Before Facebook launched its Pages program for organizations, I had recommended that organizations and businesses and other organizations should develop Facebook Groups. One of the key reasons was because anyone can form a group with any name, and if they mention your business name in their group description, people will find that group when they search for your business in Facebook. By creating a group and getting lots of members, your “official” group would come up highest in the Facebook search results.

But now, with Pages having been established as the way for organizations to have “official” Facebook presence, they are great tools for searching both inside Facebook and in the wider Web via Google. They’re much better than groups.

Here’s why:

  1. Facebook groups cannot be found through Google.
  2. Because of the URL structure, a Facebook page shows up high in the Google rankings when people search for your organization or business name.

A Facebook group has a nondescript URL, as is demonstrated by this group I formed in the pre-Pages days for Aase Wedding Photography and Video, a moonlighting business my brother and I have been exploring. Here’s the URL from that group:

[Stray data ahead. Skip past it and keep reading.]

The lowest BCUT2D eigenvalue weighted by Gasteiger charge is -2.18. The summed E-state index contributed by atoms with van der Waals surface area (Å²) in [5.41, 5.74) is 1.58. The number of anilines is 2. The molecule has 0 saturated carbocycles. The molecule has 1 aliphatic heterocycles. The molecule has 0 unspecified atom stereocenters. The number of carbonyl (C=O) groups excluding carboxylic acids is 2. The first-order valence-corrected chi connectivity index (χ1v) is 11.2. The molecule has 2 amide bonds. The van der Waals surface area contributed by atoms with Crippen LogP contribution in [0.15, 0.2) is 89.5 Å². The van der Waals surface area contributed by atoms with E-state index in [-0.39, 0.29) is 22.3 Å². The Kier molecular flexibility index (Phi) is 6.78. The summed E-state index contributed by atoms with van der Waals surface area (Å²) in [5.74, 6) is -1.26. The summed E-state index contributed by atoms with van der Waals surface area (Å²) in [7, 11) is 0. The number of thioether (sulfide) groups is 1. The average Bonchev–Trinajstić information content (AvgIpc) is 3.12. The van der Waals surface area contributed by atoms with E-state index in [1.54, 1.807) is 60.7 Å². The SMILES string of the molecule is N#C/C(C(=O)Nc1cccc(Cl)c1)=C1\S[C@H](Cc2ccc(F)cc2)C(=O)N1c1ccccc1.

Even if Facebook groups were available to be found by Google, their URLs aren’t optimized for search.

In Facebook Pages, on the other hand, the URLs have been search optimized. Here’s the URL for the Facebook Page I developed for our fledgling wedding photo and video business (click the graphic to view at full size):


But more importantly, look closely at the Google results (and the URLs in green) when you search for Aase wedding video


Note that my Facebook page shows up first in the Google results. It doesn’t show up high if you are searching for wedding video or wedding photography. Those categories are a lot more crowded (7.4 and 7.6 million), so it’s much harder to make the first page of Google, and I don’t have many inbound links to that page.

So that’s why I say a Facebook Page can be a great online equivalent of a White Pages listing. Your business or organization’s name is in the URL, which is major cue for Google. And maybe over time a Facebook page could become an effective Yellow Pages listing, if it attracts inbound links and if its content is optimized for relevant keywords.

Homework Assignments:

  1. Go to Facebook and search for Mayo Clinic. Note how many groups you find, but also that the official Mayo Clinic Page shows up at the top of the search results.
  2. Try the same Mayo Clinic search in Google. Note that the Facebook page doesn’t show up anywhere in the first several pages of results. For organizations that already have lots of web presence, a Facebook page will not immediately come up high in the Google rankings. But then again, people will be able to find contact information for those organizations through conventional Google results.